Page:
“What makes Lee Street livable as it is today?”
Brent Brewer, a resident of the Historic West End, asked this question at last week’s People for a Livable Lee Street Listening Session.
"It’s provides an easy connection of different parts of the city with MARTA.”
“There are a variety of small businesses along the strip.”
Lee Street, a six-lane arterial street in Southwest Atlanta, may not be the prime example of a livable street as it exists today. Cars regularly speed down the street and pedestrians and bicyclists view Lee as a barrier and a hazard. But a group of residents in Southwest Atlanta and the West End see opportunity.
Lee Street, which runs parallel to the South Red and Gold MARTA lines, has the potential to be transformed into a bikable, walkable and safer street for all road users. It also connects several neighborhoods (including Historic West End, Adair Park, Beecher-Donnelly, Oakland City, and Capitol View) to the BeltLine Westside Trail, and five MARTA stations.
Despite the potential, Lee Street is not currently on the list of projects on the 2015 Renew Atlanta Infrastructure Bond. Lee Street is a state roadway already slated for repaving, and we have the opportunity to transform this dangerous barrier into a community-centered street if it is added to the Infrastructure Bond project list.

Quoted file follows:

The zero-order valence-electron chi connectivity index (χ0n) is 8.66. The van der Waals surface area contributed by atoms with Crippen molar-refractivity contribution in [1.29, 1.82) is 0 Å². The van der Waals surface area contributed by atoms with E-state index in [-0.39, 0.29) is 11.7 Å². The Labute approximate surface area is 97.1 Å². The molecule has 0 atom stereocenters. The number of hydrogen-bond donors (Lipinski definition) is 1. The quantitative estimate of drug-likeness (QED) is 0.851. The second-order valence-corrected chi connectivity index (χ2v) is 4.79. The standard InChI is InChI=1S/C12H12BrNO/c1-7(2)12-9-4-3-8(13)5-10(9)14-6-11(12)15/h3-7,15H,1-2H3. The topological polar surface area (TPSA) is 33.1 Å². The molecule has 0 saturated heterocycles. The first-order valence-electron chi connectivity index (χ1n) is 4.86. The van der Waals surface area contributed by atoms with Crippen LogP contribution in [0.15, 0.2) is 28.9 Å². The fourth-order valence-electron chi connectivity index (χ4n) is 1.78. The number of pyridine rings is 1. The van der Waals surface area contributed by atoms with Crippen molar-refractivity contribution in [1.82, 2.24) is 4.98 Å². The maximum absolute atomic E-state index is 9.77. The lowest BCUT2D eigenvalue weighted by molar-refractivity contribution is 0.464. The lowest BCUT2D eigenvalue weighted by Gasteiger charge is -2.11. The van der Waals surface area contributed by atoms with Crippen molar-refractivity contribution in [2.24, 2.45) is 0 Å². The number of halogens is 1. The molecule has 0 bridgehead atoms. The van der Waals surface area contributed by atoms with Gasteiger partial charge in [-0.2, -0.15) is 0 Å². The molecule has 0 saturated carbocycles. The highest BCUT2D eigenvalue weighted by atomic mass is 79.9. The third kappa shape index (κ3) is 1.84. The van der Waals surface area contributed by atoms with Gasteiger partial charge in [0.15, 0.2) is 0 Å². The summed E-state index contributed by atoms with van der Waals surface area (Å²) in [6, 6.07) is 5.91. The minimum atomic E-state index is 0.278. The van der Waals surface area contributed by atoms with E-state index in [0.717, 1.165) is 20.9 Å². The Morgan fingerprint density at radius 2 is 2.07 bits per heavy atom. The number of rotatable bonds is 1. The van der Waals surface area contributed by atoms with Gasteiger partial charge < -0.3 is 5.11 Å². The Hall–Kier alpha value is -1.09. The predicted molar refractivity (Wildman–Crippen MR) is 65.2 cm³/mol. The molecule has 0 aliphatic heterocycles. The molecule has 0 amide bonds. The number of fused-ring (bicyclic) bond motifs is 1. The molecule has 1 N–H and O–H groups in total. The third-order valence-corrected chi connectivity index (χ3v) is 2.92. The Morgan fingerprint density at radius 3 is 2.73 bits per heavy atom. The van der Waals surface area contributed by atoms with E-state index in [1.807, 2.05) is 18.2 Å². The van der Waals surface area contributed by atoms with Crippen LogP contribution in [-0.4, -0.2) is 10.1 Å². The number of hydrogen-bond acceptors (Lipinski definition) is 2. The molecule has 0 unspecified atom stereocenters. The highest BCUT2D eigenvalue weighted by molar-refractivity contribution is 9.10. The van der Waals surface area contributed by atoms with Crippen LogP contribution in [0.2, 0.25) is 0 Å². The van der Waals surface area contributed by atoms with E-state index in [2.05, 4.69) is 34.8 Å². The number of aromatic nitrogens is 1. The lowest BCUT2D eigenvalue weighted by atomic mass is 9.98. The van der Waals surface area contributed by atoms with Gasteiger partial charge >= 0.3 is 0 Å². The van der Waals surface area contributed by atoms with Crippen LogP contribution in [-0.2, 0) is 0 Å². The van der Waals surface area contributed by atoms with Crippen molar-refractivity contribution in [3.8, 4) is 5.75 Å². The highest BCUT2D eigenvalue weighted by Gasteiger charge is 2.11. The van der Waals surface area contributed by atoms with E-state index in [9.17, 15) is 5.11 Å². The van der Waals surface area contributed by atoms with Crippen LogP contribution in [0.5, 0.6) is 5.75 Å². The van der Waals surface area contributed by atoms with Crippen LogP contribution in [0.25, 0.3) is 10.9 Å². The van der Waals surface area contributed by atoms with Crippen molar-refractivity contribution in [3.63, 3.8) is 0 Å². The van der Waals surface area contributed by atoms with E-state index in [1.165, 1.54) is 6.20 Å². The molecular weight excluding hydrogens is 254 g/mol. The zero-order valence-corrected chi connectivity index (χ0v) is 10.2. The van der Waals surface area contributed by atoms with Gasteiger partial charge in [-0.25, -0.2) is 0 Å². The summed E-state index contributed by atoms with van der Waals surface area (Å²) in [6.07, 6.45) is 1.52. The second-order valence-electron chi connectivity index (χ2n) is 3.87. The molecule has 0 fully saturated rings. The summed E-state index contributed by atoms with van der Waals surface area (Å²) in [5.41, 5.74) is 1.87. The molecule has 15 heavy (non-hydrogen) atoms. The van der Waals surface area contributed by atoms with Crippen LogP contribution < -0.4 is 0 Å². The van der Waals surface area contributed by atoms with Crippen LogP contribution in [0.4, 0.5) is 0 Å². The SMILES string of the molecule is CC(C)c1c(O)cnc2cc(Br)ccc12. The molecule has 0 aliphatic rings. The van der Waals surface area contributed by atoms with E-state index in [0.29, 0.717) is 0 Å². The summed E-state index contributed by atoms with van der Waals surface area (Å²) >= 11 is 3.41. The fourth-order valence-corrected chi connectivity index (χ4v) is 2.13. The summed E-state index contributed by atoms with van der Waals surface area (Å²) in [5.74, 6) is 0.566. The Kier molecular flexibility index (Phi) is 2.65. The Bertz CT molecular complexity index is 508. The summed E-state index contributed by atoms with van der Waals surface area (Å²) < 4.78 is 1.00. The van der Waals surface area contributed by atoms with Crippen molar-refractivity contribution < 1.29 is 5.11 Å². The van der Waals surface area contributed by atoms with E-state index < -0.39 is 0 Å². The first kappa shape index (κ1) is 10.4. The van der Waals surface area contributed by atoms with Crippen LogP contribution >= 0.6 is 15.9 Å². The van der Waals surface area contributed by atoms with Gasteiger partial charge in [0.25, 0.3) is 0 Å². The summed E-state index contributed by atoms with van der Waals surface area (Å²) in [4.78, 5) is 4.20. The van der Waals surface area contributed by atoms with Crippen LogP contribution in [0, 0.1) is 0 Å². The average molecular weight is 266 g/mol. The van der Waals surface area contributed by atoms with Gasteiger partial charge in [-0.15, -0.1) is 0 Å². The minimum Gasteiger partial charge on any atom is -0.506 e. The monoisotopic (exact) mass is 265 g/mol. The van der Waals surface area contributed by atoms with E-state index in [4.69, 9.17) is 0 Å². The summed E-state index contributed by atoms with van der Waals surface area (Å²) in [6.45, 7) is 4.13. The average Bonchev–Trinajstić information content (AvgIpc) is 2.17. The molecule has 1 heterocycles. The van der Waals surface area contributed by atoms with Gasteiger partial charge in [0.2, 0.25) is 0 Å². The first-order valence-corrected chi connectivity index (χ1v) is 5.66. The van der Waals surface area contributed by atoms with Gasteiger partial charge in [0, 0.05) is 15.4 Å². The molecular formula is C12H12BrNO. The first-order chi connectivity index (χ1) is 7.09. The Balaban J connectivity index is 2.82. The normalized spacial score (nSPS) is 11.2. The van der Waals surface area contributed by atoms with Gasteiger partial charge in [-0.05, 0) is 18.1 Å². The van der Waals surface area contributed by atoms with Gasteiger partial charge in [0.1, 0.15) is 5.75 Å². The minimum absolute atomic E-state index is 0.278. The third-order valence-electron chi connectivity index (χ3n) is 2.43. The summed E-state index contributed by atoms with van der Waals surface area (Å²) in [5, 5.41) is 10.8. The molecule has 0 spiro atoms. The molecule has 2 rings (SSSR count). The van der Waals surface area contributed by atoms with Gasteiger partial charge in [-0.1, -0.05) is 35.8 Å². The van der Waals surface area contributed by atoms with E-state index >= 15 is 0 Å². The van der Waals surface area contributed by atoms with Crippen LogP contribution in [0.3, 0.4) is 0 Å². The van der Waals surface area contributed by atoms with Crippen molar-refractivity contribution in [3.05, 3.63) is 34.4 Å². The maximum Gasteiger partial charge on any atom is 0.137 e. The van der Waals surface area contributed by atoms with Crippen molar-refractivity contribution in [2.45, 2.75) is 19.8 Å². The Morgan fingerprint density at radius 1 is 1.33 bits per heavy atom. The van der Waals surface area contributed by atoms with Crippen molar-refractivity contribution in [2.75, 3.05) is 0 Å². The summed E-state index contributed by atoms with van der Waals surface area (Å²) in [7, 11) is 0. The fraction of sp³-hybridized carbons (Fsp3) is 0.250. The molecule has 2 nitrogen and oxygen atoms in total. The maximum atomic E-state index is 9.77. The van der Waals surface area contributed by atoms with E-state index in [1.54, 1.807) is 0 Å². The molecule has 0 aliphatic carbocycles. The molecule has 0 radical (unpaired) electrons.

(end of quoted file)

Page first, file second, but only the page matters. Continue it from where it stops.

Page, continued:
But why make Lee Street a Complete Street? What’s a Complete Street anyways?
Our West End Newsletter had a great article about Complete Streets in the January edition:
If complete streets could talk, their voices would sound like the Music in the Park ATL orchestra. Whether music or motion, it all starts with vibration, then sound follows.
As a high speed car-centric thoroughfare just like a highway, Lee St drones a one-note, percussion sound from passing cars with intermittent silence during off-peak lulls in vehicular traffic.
As a complete street, Lee Street's voice would transform into a symphony of sound, percussion from passing cars, flute whistles from speedy road bicyclists, drum like rim shots from the chains of bike cruisers and BMX bikes, varied melodies from children and parents talking while walking to school and work, funk and R&B classic recordings spilling out from the Transit-Oriented-Development's coffee shop, and an actual three-piece band marching a walking school bus parade to Finch Elementary.
Like an orchestra pit, all the vibrations from the varied sound devices would generate a buzz of energy that would bring the street to life.
-- Michelle Marcus Rushing and Brent Brewer
What can you do to get involved?
Tweet why you support #LivableLee and why you want to make the infrastructure bond a #Bond4Bikes.
Attend an upcoming People for a Livable Lee Street meeting. We’ll post the next meeting on our website as soon as it’s scheduled.